On Oct. 2 at DiversityInc’s annual Women of Color and Their Allies event, Natasha Miller-Williams, SVP of Diversity and Inclusion at Nielsen and Stefani Raggio, Vice President of Human Resource Operations for North America Hilton, talked about intersectionality and how to navigate your career.
Intersectionality is when the overlap of race, gender, sexuality and/or class can contribute to different types of systemic oppression and discrimination. Miller-Williams told attendees she has personally experienced discrimination and assumptions that as a Black woman, she is not a leader at the company.
Part of it is because only 1-2% of corporate leadership roles are held by Black women.
“I’ve been very motivated to move into senior leadership for a lot of different reasons: to change that really sad, pitiful number, to change mindsets, to make sure that any time one of us is going to a conference, someone doesn’t sit down next to us and ask a question like: ‘Who do you report to?” Miller-Williams said.
The panel then spoke about navigating your career as a woman of color and what advice Miller-Williams and Raggio would give other females.
“Declare what your vision is,” Raggio said. “Just declare it. If it’s declared in your mind, that just sets the stage for building those relationships with those mentors and sponsors inside your organization, outside your organization, finding those advocates, finding those allies. But you have to be thinking about it here before you can actually act on it.”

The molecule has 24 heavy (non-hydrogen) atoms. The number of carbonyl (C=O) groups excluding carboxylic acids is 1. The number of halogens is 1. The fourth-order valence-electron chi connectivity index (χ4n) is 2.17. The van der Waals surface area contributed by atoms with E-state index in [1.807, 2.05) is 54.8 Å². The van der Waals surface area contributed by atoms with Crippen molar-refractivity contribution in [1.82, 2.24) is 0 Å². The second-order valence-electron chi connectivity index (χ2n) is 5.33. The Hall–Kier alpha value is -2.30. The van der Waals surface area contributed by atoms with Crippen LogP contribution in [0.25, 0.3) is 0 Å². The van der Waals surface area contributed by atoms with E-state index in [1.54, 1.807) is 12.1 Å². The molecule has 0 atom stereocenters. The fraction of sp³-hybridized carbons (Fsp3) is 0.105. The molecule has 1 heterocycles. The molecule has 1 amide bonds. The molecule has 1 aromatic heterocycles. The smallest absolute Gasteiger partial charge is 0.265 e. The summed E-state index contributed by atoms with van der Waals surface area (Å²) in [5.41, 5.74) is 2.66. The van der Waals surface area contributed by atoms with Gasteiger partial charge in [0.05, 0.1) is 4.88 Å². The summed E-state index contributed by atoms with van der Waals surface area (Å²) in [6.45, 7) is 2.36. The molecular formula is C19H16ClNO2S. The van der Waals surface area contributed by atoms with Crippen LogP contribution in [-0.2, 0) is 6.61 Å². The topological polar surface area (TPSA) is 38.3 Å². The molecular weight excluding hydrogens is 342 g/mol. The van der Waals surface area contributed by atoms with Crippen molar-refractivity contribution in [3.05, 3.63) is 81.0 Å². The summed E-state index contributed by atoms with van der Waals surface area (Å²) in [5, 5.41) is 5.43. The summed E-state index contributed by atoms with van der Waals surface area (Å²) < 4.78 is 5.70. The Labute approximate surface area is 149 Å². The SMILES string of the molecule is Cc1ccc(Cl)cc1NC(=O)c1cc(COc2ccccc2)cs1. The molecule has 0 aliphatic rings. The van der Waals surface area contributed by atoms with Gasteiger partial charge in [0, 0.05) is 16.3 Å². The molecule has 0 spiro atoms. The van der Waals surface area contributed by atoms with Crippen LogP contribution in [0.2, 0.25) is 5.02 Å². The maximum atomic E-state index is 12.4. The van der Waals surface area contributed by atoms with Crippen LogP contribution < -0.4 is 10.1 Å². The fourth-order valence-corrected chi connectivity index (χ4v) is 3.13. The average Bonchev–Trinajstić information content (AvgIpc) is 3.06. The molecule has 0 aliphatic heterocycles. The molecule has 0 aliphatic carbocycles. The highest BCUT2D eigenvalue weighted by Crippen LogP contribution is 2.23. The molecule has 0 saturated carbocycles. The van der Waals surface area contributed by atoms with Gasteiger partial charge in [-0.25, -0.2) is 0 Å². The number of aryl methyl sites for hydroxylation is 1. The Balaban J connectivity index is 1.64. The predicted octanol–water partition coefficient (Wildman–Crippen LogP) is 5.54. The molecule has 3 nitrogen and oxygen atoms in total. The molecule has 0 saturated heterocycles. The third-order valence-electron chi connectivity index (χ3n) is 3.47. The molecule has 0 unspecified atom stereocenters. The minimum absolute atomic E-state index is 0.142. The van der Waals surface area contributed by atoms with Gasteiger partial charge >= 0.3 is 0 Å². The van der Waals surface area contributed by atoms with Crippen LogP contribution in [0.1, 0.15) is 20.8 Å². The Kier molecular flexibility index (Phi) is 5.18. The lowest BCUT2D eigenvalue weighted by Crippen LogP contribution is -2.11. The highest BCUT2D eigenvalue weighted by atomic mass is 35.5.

Miller-Williams spoke about a study finding that Black women are more likely to be more overlooked than Black men and white men and women. In order to combat that, she talked about her strategy to navigate her career while keeping herself visible in the company.
“One of the things that I have been really mindful of, knowing that that is likely to happen, is what are the ways that I can create hyper-visibility for myself and at my organization?” Miller-Williams said. “For me, it’s been about putting myself into probably what’s been considered risky roles, like the organization’s biggest bets. Those projects or those initiatives that I know the company itself has a lot of eyes on, the can’t-miss opportunities, the ones that put me closest to senior leadership, including the CEO, who I work with very closely now.”
For women of color, on top of the day job, there is challenging emotional work that has to be done in order to manage intersectionality, the career and increasing visibility against the odds. The panelists discussed some of the things that they do to keep their energy up. Miller-Williams talked about finding the balance between delivering twice as much as anyone else while also having a self-care plan.
“There’s nothing wrong with delivering two times as much as someone else, and that’s been a bit of a personal mantra for me to make sure that I am overdelivering,” Miller-Williams said. “But [a self-care plan] becomes a way to make sure that I am managing my energy, and also my time, against what matters most for me at home and at work.”
In the workforce, women of color often have to make difficult choices concerning the nature of their identity and what part of themselves to emphasize during the day. Raggio spoke about her difficulties working in industries outside of hospitality that were not used to and supportive of a diverse workforce and did not make inclusion and intersectionality a priority.
“Is this the place I want to be? I’m not sensing as much diversity as I thought,” Raggio said about her experiences outside of hospitality. “I’m looking at programs. Was there equity in the programs? I wasn’t convinced that I was seeing that. I came back to hospitality because it’s where I felt more comfortable, so I had to make that tough call, and that tough call doesn’t come easy.”